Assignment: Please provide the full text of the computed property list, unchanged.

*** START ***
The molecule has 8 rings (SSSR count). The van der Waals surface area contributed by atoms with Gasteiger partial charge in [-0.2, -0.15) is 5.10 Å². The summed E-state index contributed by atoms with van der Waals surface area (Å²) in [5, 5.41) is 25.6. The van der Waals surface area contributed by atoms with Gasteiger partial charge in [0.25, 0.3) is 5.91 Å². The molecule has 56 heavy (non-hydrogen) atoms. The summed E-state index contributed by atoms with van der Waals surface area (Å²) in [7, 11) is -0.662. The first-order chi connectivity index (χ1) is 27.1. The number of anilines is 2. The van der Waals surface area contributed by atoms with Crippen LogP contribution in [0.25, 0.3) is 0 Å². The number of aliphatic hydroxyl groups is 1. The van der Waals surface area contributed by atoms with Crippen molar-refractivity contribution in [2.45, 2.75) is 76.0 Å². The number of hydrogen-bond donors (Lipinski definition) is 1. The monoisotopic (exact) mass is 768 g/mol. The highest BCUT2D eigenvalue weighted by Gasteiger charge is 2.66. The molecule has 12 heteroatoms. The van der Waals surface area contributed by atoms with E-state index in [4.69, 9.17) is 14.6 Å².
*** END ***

The molecule has 8 rings (SSSR count). The van der Waals surface area contributed by atoms with Gasteiger partial charge in [-0.2, -0.15) is 5.10 Å². The summed E-state index contributed by atoms with van der Waals surface area (Å²) in [5, 5.41) is 25.6. The van der Waals surface area contributed by atoms with Gasteiger partial charge in [0.25, 0.3) is 5.91 Å². The molecule has 56 heavy (non-hydrogen) atoms. The summed E-state index contributed by atoms with van der Waals surface area (Å²) in [7, 11) is -0.662. The first-order chi connectivity index (χ1) is 27.1. The number of anilines is 2. The van der Waals surface area contributed by atoms with Crippen LogP contribution in [0.25, 0.3) is 0 Å². The number of aliphatic hydroxyl groups is 1. The van der Waals surface area contributed by atoms with Crippen molar-refractivity contribution in [2.45, 2.75) is 76.0 Å². The number of hydrogen-bond donors (Lipinski definition) is 1. The monoisotopic (exact) mass is 768 g/mol. The highest BCUT2D eigenvalue weighted by Gasteiger charge is 2.66. The molecule has 12 heteroatoms. The van der Waals surface area contributed by atoms with E-state index in [4.69, 9.17) is 14.6 Å².